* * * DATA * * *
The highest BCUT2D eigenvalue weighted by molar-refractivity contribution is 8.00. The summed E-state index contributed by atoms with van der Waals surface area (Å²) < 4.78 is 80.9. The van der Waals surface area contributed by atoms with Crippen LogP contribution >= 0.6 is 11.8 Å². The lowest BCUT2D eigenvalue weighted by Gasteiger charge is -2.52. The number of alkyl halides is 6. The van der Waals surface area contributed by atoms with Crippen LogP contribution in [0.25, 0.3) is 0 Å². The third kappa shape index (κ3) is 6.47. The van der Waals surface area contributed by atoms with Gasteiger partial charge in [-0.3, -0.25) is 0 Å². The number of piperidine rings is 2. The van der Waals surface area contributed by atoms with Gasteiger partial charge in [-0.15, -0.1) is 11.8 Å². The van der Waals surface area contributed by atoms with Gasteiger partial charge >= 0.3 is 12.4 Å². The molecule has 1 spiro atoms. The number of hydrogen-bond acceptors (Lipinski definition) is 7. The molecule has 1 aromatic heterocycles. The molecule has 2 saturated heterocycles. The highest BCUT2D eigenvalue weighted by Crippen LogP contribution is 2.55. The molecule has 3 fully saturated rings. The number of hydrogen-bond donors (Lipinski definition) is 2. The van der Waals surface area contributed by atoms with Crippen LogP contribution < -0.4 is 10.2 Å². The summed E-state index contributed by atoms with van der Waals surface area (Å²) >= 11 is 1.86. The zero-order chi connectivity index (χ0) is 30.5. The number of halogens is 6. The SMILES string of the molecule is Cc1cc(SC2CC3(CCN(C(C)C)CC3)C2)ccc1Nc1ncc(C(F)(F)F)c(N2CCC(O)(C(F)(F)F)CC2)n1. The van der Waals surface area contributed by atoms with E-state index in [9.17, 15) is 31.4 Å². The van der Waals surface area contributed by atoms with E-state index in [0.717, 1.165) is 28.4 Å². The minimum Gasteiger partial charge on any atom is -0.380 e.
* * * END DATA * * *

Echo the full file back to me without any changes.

The highest BCUT2D eigenvalue weighted by molar-refractivity contribution is 8.00. The summed E-state index contributed by atoms with van der Waals surface area (Å²) < 4.78 is 80.9. The van der Waals surface area contributed by atoms with Crippen LogP contribution >= 0.6 is 11.8 Å². The lowest BCUT2D eigenvalue weighted by Gasteiger charge is -2.52. The number of alkyl halides is 6. The van der Waals surface area contributed by atoms with Crippen LogP contribution in [0.25, 0.3) is 0 Å². The third kappa shape index (κ3) is 6.47. The van der Waals surface area contributed by atoms with Gasteiger partial charge in [-0.3, -0.25) is 0 Å². The number of piperidine rings is 2. The van der Waals surface area contributed by atoms with Gasteiger partial charge in [-0.15, -0.1) is 11.8 Å². The van der Waals surface area contributed by atoms with Gasteiger partial charge >= 0.3 is 12.4 Å². The molecule has 1 spiro atoms. The number of hydrogen-bond acceptors (Lipinski definition) is 7. The molecule has 1 aromatic heterocycles. The molecule has 2 saturated heterocycles. The highest BCUT2D eigenvalue weighted by Crippen LogP contribution is 2.55. The molecule has 3 fully saturated rings. The number of hydrogen-bond donors (Lipinski definition) is 2. The van der Waals surface area contributed by atoms with Crippen LogP contribution < -0.4 is 10.2 Å². The summed E-state index contributed by atoms with van der Waals surface area (Å²) >= 11 is 1.86. The zero-order chi connectivity index (χ0) is 30.5. The number of halogens is 6. The SMILES string of the molecule is Cc1cc(SC2CC3(CCN(C(C)C)CC3)C2)ccc1Nc1ncc(C(F)(F)F)c(N2CCC(O)(C(F)(F)F)CC2)n1. The van der Waals surface area contributed by atoms with E-state index in [9.17, 15) is 31.4 Å². The van der Waals surface area contributed by atoms with E-state index in [0.717, 1.165) is 28.4 Å². The minimum Gasteiger partial charge on any atom is -0.380 e.